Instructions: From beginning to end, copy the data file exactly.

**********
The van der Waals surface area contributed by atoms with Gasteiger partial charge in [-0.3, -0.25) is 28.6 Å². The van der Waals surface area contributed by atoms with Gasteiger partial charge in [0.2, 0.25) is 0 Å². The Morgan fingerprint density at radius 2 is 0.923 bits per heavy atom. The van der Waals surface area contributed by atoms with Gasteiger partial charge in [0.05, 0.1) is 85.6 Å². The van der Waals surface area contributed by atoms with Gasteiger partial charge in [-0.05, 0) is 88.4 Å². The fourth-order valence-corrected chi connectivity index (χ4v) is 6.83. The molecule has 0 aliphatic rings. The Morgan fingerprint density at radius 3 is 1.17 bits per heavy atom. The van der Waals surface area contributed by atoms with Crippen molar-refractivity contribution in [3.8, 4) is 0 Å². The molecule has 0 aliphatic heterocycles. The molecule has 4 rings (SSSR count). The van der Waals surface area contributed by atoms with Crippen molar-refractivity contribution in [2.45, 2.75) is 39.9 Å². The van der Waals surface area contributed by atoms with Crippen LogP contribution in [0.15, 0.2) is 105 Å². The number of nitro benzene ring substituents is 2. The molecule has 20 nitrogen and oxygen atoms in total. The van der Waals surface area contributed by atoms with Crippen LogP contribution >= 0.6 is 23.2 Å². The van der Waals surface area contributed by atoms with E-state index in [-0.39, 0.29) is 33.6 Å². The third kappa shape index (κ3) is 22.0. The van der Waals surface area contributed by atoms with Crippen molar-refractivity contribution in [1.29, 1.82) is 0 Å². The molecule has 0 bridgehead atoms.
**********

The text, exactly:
The van der Waals surface area contributed by atoms with Gasteiger partial charge in [-0.3, -0.25) is 28.6 Å². The van der Waals surface area contributed by atoms with Gasteiger partial charge in [0.2, 0.25) is 0 Å². The Morgan fingerprint density at radius 2 is 0.923 bits per heavy atom. The van der Waals surface area contributed by atoms with Gasteiger partial charge in [0.05, 0.1) is 85.6 Å². The van der Waals surface area contributed by atoms with Gasteiger partial charge in [-0.05, 0) is 88.4 Å². The fourth-order valence-corrected chi connectivity index (χ4v) is 6.83. The molecule has 0 aliphatic rings. The Morgan fingerprint density at radius 3 is 1.17 bits per heavy atom. The van der Waals surface area contributed by atoms with Crippen molar-refractivity contribution in [3.8, 4) is 0 Å². The molecule has 0 aliphatic heterocycles. The molecule has 4 rings (SSSR count). The van der Waals surface area contributed by atoms with Crippen molar-refractivity contribution in [2.45, 2.75) is 39.9 Å². The van der Waals surface area contributed by atoms with Crippen LogP contribution in [0.15, 0.2) is 105 Å². The number of nitro benzene ring substituents is 2. The molecule has 20 nitrogen and oxygen atoms in total. The van der Waals surface area contributed by atoms with Crippen LogP contribution >= 0.6 is 23.2 Å². The van der Waals surface area contributed by atoms with E-state index in [-0.39, 0.29) is 33.6 Å². The third kappa shape index (κ3) is 22.0. The van der Waals surface area contributed by atoms with Crippen molar-refractivity contribution in [1.29, 1.82) is 0 Å². The molecule has 0 bridgehead atoms.